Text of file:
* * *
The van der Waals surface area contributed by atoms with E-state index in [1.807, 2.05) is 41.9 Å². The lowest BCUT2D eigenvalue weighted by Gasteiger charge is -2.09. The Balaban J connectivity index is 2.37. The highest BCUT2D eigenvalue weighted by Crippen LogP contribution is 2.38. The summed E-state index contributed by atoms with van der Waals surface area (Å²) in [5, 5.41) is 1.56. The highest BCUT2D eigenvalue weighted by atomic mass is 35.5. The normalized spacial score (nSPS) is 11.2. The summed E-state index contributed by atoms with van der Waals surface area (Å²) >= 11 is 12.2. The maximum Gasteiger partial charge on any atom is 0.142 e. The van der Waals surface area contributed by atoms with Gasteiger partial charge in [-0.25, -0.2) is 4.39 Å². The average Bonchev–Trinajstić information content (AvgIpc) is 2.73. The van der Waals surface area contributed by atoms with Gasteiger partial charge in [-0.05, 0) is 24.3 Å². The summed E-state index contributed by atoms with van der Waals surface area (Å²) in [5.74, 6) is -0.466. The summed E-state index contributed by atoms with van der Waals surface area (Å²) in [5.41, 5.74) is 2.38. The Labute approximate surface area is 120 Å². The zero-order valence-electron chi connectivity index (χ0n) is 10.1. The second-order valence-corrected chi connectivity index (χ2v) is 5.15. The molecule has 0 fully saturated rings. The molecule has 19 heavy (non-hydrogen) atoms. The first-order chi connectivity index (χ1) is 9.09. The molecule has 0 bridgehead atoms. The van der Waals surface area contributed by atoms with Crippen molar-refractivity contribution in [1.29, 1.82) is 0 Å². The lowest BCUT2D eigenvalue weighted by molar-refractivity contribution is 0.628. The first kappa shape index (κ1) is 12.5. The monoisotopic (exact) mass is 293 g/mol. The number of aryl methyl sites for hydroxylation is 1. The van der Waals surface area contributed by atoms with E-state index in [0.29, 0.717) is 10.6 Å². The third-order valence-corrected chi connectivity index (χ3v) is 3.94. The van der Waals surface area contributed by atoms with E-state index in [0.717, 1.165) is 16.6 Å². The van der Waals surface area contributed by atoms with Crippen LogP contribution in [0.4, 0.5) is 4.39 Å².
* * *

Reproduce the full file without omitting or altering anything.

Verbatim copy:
The van der Waals surface area contributed by atoms with E-state index in [1.807, 2.05) is 41.9 Å². The lowest BCUT2D eigenvalue weighted by Gasteiger charge is -2.09. The Balaban J connectivity index is 2.37. The highest BCUT2D eigenvalue weighted by Crippen LogP contribution is 2.38. The summed E-state index contributed by atoms with van der Waals surface area (Å²) in [5, 5.41) is 1.56. The highest BCUT2D eigenvalue weighted by atomic mass is 35.5. The normalized spacial score (nSPS) is 11.2. The summed E-state index contributed by atoms with van der Waals surface area (Å²) >= 11 is 12.2. The maximum Gasteiger partial charge on any atom is 0.142 e. The van der Waals surface area contributed by atoms with Gasteiger partial charge in [-0.25, -0.2) is 4.39 Å². The average Bonchev–Trinajstić information content (AvgIpc) is 2.73. The van der Waals surface area contributed by atoms with Gasteiger partial charge in [-0.05, 0) is 24.3 Å². The summed E-state index contributed by atoms with van der Waals surface area (Å²) in [5.74, 6) is -0.466. The summed E-state index contributed by atoms with van der Waals surface area (Å²) in [5.41, 5.74) is 2.38. The Labute approximate surface area is 120 Å². The zero-order valence-electron chi connectivity index (χ0n) is 10.1. The second-order valence-corrected chi connectivity index (χ2v) is 5.15. The molecule has 0 fully saturated rings. The molecule has 19 heavy (non-hydrogen) atoms. The first-order chi connectivity index (χ1) is 9.09. The molecule has 0 bridgehead atoms. The van der Waals surface area contributed by atoms with Crippen molar-refractivity contribution in [1.29, 1.82) is 0 Å². The lowest BCUT2D eigenvalue weighted by molar-refractivity contribution is 0.628. The first kappa shape index (κ1) is 12.5. The monoisotopic (exact) mass is 293 g/mol. The number of aryl methyl sites for hydroxylation is 1. The van der Waals surface area contributed by atoms with E-state index in [0.29, 0.717) is 10.6 Å². The third-order valence-corrected chi connectivity index (χ3v) is 3.94. The van der Waals surface area contributed by atoms with E-state index in [0.717, 1.165) is 16.6 Å². The van der Waals surface area contributed by atoms with Crippen LogP contribution in [0.4, 0.5) is 4.39 Å².